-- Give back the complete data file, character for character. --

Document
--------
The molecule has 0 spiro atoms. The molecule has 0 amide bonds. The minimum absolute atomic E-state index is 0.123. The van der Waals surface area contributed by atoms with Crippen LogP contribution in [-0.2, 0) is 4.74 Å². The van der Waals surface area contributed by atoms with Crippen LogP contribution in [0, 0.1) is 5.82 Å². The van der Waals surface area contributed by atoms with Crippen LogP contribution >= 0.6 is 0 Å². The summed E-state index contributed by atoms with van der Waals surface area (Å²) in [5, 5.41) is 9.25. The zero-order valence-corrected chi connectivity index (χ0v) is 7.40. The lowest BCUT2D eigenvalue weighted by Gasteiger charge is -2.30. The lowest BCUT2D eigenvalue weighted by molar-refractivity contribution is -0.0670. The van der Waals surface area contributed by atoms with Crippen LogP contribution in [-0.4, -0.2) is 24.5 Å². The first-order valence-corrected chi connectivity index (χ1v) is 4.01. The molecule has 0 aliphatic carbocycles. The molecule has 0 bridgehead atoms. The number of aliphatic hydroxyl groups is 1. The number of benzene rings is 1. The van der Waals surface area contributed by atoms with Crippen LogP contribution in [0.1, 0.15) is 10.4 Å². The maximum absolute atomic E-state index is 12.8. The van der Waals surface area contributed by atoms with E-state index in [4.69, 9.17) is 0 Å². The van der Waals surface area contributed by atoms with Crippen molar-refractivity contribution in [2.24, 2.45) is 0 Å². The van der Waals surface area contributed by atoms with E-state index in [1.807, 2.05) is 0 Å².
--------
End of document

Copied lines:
The molecule has 0 spiro atoms. The molecule has 0 amide bonds. The minimum absolute atomic E-state index is 0.123. The van der Waals surface area contributed by atoms with Crippen LogP contribution in [-0.2, 0) is 4.74 Å². The van der Waals surface area contributed by atoms with Crippen LogP contribution in [0, 0.1) is 5.82 Å². The van der Waals surface area contributed by atoms with Crippen LogP contribution >= 0.6 is 0 Å². The summed E-state index contributed by atoms with van der Waals surface area (Å²) in [5, 5.41) is 9.25. The zero-order valence-corrected chi connectivity index (χ0v) is 7.40. The lowest BCUT2D eigenvalue weighted by Gasteiger charge is -2.30. The lowest BCUT2D eigenvalue weighted by molar-refractivity contribution is -0.0670. The van der Waals surface area contributed by atoms with Crippen LogP contribution in [-0.4, -0.2) is 24.5 Å². The first-order valence-corrected chi connectivity index (χ1v) is 4.01. The molecule has 0 aliphatic carbocycles. The molecule has 0 bridgehead atoms. The number of aliphatic hydroxyl groups is 1. The number of benzene rings is 1. The van der Waals surface area contributed by atoms with Crippen LogP contribution in [0.1, 0.15) is 10.4 Å². The maximum absolute atomic E-state index is 12.8. The van der Waals surface area contributed by atoms with E-state index in [4.69, 9.17) is 0 Å². The van der Waals surface area contributed by atoms with Crippen molar-refractivity contribution in [2.24, 2.45) is 0 Å². The van der Waals surface area contributed by atoms with E-state index in [1.807, 2.05) is 0 Å².